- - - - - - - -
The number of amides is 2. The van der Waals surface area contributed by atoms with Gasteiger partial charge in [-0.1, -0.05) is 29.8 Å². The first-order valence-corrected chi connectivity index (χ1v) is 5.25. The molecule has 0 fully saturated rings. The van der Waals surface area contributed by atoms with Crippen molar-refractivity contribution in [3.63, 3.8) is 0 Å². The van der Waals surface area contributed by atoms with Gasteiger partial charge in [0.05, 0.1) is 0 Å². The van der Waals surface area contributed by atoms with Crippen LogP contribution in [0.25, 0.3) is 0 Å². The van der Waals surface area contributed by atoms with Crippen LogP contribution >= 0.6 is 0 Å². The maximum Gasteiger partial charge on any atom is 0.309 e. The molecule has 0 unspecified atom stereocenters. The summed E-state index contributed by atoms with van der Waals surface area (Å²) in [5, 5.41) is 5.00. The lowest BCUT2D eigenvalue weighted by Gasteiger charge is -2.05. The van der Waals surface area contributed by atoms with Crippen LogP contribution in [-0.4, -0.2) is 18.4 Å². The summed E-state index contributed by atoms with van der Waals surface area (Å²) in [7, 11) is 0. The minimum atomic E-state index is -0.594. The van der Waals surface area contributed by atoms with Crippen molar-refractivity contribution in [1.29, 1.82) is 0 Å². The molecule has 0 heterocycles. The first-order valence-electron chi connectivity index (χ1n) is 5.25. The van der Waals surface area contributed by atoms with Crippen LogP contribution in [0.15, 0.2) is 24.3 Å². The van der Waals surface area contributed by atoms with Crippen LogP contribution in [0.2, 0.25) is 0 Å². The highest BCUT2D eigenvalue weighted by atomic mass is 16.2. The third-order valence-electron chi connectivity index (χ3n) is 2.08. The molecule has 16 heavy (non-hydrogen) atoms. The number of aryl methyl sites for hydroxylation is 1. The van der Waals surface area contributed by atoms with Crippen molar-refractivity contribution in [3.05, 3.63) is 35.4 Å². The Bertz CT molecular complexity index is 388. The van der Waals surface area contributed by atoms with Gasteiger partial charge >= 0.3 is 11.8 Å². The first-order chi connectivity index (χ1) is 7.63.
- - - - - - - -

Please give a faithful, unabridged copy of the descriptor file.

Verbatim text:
The number of amides is 2. The van der Waals surface area contributed by atoms with Gasteiger partial charge in [-0.1, -0.05) is 29.8 Å². The first-order valence-corrected chi connectivity index (χ1v) is 5.25. The molecule has 0 fully saturated rings. The van der Waals surface area contributed by atoms with Crippen molar-refractivity contribution in [3.63, 3.8) is 0 Å². The van der Waals surface area contributed by atoms with Gasteiger partial charge in [0.05, 0.1) is 0 Å². The van der Waals surface area contributed by atoms with Crippen LogP contribution in [0.25, 0.3) is 0 Å². The van der Waals surface area contributed by atoms with Crippen LogP contribution >= 0.6 is 0 Å². The maximum Gasteiger partial charge on any atom is 0.309 e. The molecule has 0 unspecified atom stereocenters. The summed E-state index contributed by atoms with van der Waals surface area (Å²) in [5, 5.41) is 5.00. The lowest BCUT2D eigenvalue weighted by Gasteiger charge is -2.05. The van der Waals surface area contributed by atoms with Crippen LogP contribution in [-0.4, -0.2) is 18.4 Å². The summed E-state index contributed by atoms with van der Waals surface area (Å²) in [7, 11) is 0. The minimum atomic E-state index is -0.594. The van der Waals surface area contributed by atoms with Crippen molar-refractivity contribution in [1.29, 1.82) is 0 Å². The molecule has 0 heterocycles. The first-order valence-electron chi connectivity index (χ1n) is 5.25. The van der Waals surface area contributed by atoms with Crippen LogP contribution in [0.15, 0.2) is 24.3 Å². The van der Waals surface area contributed by atoms with Crippen LogP contribution in [0.2, 0.25) is 0 Å². The highest BCUT2D eigenvalue weighted by atomic mass is 16.2. The third-order valence-electron chi connectivity index (χ3n) is 2.08. The molecule has 16 heavy (non-hydrogen) atoms. The number of aryl methyl sites for hydroxylation is 1. The van der Waals surface area contributed by atoms with Crippen molar-refractivity contribution in [3.05, 3.63) is 35.4 Å². The Bertz CT molecular complexity index is 388. The van der Waals surface area contributed by atoms with Gasteiger partial charge >= 0.3 is 11.8 Å². The first-order chi connectivity index (χ1) is 7.63.